Scarcity of temporal considerations in previous work.

      Connects sociotemporal experiences and enactment of time to social order, social change, volunteer behavior and new units of analysis.

      Here's my central thesis.

    2. the field. Such a fresh approach possibly improves a wide range of conceptual issues in disasters and hazards. In addition, such an approach would give us insights on how disaster managers, emergency responders, and disaster victims (recognizing that these “roles” may overlap in some cases) see, use and experience time. This, in turn, could assist with a number of applied issues (e.g., warning, effective “response,” priorities in “recovery”) throughout the process of disaster.

      Neal cites his 1997 paper about the need to develop better categories to describe disaster phases. Here, her attempts to work through those classifications with a sociotemporal bent.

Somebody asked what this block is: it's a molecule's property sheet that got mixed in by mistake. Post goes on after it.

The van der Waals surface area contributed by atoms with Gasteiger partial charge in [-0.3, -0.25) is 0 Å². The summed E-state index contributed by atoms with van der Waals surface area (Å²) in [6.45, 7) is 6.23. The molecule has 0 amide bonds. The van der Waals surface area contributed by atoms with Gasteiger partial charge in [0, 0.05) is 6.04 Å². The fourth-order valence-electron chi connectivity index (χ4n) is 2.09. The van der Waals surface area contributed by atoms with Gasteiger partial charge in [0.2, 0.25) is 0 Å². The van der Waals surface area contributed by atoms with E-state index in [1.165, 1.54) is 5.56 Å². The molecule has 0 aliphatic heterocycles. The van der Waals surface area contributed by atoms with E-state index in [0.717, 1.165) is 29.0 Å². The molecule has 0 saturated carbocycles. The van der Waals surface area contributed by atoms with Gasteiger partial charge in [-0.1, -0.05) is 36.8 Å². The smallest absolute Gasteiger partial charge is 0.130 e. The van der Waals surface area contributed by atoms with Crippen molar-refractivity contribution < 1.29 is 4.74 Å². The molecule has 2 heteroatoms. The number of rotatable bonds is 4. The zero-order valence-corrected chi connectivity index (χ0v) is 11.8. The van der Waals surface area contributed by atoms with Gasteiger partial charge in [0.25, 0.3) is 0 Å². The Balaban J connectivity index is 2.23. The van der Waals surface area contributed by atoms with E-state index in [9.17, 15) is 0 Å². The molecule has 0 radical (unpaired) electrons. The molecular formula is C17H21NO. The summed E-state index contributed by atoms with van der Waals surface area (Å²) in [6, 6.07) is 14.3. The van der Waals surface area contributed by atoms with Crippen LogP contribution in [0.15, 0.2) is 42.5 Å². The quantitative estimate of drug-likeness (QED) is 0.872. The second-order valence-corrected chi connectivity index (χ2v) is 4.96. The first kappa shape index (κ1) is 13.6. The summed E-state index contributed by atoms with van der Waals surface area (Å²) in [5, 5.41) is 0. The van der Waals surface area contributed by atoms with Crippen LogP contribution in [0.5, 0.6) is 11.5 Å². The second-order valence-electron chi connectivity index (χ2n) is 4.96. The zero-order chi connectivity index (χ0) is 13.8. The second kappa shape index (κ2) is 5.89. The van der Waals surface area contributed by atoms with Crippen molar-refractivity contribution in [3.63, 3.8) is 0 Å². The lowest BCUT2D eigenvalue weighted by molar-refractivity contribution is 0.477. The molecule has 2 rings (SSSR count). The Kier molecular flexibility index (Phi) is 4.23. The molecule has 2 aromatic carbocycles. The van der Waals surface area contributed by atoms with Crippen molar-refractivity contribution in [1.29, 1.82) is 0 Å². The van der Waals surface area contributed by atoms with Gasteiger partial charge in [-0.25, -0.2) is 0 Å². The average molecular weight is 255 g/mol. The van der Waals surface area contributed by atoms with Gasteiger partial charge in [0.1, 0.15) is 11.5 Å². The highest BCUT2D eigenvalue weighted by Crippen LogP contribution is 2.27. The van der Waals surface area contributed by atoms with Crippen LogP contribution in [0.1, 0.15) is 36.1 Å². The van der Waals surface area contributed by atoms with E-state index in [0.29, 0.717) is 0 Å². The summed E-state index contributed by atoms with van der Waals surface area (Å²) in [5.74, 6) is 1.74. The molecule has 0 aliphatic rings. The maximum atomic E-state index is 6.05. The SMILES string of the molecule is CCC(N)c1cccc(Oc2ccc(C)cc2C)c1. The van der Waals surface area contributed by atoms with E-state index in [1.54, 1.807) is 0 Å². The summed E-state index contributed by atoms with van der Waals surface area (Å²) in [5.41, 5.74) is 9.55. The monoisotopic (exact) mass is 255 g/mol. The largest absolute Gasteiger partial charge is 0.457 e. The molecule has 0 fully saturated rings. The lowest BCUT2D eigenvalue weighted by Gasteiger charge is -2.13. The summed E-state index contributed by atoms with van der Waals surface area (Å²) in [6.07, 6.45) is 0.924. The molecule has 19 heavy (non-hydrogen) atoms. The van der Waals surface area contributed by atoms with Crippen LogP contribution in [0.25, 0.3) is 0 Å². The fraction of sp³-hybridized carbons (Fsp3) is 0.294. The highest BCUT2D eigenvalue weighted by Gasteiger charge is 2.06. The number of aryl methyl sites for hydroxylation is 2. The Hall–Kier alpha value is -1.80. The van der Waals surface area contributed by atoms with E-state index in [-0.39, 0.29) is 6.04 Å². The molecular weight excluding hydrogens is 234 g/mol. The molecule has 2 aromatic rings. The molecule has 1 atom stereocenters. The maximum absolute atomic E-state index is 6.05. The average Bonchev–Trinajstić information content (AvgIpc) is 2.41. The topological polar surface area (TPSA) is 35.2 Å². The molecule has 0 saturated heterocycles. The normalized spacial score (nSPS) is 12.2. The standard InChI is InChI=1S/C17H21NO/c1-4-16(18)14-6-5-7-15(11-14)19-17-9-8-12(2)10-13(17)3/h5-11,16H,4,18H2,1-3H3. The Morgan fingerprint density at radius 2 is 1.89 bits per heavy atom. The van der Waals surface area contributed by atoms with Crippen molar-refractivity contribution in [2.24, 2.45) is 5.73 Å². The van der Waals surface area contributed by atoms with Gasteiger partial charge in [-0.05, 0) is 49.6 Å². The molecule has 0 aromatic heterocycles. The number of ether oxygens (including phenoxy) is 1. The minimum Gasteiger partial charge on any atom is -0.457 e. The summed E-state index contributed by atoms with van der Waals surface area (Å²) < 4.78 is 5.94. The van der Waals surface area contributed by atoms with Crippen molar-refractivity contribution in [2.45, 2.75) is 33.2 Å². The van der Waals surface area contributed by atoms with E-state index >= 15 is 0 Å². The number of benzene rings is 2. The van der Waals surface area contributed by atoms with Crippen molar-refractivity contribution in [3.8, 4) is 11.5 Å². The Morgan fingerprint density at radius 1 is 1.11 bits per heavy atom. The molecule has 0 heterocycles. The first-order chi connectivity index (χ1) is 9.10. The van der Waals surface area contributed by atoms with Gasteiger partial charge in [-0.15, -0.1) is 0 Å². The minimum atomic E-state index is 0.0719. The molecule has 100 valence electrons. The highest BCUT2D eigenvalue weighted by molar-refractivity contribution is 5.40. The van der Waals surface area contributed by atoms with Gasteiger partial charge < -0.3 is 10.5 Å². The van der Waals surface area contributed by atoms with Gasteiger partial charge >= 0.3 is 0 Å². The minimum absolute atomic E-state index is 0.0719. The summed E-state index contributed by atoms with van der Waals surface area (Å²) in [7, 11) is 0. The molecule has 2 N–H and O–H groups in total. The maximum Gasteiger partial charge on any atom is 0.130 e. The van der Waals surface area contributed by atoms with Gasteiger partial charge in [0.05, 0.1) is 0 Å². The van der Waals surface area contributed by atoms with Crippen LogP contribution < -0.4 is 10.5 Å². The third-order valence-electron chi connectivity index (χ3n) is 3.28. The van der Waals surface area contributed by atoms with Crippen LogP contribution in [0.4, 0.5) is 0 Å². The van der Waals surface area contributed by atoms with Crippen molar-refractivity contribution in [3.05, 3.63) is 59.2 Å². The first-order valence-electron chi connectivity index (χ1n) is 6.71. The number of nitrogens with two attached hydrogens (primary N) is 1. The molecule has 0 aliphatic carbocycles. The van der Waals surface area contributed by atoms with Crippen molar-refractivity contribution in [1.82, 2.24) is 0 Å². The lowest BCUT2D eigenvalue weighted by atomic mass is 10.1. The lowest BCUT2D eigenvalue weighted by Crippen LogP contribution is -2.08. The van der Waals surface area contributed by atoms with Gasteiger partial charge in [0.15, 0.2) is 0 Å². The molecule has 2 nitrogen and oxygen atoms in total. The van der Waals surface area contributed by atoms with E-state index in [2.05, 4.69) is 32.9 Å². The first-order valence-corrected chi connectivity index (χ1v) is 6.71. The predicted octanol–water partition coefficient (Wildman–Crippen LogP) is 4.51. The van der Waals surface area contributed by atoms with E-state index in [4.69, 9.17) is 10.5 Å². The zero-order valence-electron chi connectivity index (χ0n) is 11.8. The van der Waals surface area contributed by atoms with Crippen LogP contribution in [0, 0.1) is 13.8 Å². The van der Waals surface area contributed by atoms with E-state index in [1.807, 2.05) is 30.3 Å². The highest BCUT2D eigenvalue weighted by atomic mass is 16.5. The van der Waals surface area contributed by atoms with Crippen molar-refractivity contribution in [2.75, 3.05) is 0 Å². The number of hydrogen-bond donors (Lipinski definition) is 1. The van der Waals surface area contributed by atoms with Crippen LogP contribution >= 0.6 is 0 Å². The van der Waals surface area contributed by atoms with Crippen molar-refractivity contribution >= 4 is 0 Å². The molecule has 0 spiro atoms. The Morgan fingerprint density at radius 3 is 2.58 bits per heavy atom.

Evokes Bowker and Star's work on classification and boundary objects/infrastructures but also Yakura (2002) on temporal boundary objects.

    1. The use of disaster periods provides a useful heuristic device for disaster researchers and disaster managers. These various approaches of disaster Phases give researchers an important means to develop research, organize dates, and generate research findings. Similarly, the use of disaster phases benefits disaster managers in attempting to improve their capabilities. Yet, the current use of disaster phases creates broad definitional problems of the field. I show that the current attempts to describe disaster phases are good heuristic devices, but not effective scientific concepts. Yet, scientific, empirical, and theoretical conclusions are drawn from the use of these Phases.

      Future work in disaster response research (circa 1997). Primary focus for Neal is:

      1) theory development